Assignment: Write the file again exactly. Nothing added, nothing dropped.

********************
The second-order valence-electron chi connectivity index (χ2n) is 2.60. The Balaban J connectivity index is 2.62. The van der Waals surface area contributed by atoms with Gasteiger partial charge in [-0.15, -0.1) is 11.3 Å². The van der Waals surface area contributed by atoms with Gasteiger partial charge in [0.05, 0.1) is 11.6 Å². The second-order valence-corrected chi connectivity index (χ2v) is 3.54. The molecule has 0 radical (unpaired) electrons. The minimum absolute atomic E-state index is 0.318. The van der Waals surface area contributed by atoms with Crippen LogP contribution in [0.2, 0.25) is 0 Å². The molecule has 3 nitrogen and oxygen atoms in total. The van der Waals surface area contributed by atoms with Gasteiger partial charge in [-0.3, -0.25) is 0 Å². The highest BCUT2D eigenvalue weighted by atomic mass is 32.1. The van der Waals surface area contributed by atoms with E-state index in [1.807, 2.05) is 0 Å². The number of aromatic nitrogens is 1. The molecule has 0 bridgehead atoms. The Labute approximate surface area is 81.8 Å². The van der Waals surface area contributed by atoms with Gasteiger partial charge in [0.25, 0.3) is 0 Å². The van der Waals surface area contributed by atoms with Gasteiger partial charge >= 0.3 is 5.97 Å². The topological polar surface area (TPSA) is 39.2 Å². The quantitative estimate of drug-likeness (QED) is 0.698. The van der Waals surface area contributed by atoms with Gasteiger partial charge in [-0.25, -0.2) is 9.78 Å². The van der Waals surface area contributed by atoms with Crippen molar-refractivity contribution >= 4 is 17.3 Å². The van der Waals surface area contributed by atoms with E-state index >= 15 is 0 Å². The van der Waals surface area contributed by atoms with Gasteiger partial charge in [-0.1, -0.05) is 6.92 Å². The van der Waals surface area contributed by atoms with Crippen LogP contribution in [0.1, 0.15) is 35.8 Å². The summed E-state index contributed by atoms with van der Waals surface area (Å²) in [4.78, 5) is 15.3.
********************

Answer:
The second-order valence-electron chi connectivity index (χ2n) is 2.60. The Balaban J connectivity index is 2.62. The van der Waals surface area contributed by atoms with Gasteiger partial charge in [-0.15, -0.1) is 11.3 Å². The van der Waals surface area contributed by atoms with Gasteiger partial charge in [0.05, 0.1) is 11.6 Å². The second-order valence-corrected chi connectivity index (χ2v) is 3.54. The molecule has 0 radical (unpaired) electrons. The minimum absolute atomic E-state index is 0.318. The van der Waals surface area contributed by atoms with Crippen LogP contribution in [0.2, 0.25) is 0 Å². The molecule has 3 nitrogen and oxygen atoms in total. The van der Waals surface area contributed by atoms with Gasteiger partial charge in [-0.3, -0.25) is 0 Å². The highest BCUT2D eigenvalue weighted by atomic mass is 32.1. The van der Waals surface area contributed by atoms with E-state index in [1.807, 2.05) is 0 Å². The number of aromatic nitrogens is 1. The molecule has 0 bridgehead atoms. The Labute approximate surface area is 81.8 Å². The van der Waals surface area contributed by atoms with Gasteiger partial charge in [0.25, 0.3) is 0 Å². The van der Waals surface area contributed by atoms with Gasteiger partial charge >= 0.3 is 5.97 Å². The topological polar surface area (TPSA) is 39.2 Å². The quantitative estimate of drug-likeness (QED) is 0.698. The van der Waals surface area contributed by atoms with Gasteiger partial charge in [-0.25, -0.2) is 9.78 Å². The van der Waals surface area contributed by atoms with Crippen molar-refractivity contribution >= 4 is 17.3 Å². The van der Waals surface area contributed by atoms with E-state index >= 15 is 0 Å². The van der Waals surface area contributed by atoms with Gasteiger partial charge in [-0.1, -0.05) is 6.92 Å². The van der Waals surface area contributed by atoms with Crippen LogP contribution in [0.1, 0.15) is 35.8 Å². The summed E-state index contributed by atoms with van der Waals surface area (Å²) in [4.78, 5) is 15.3.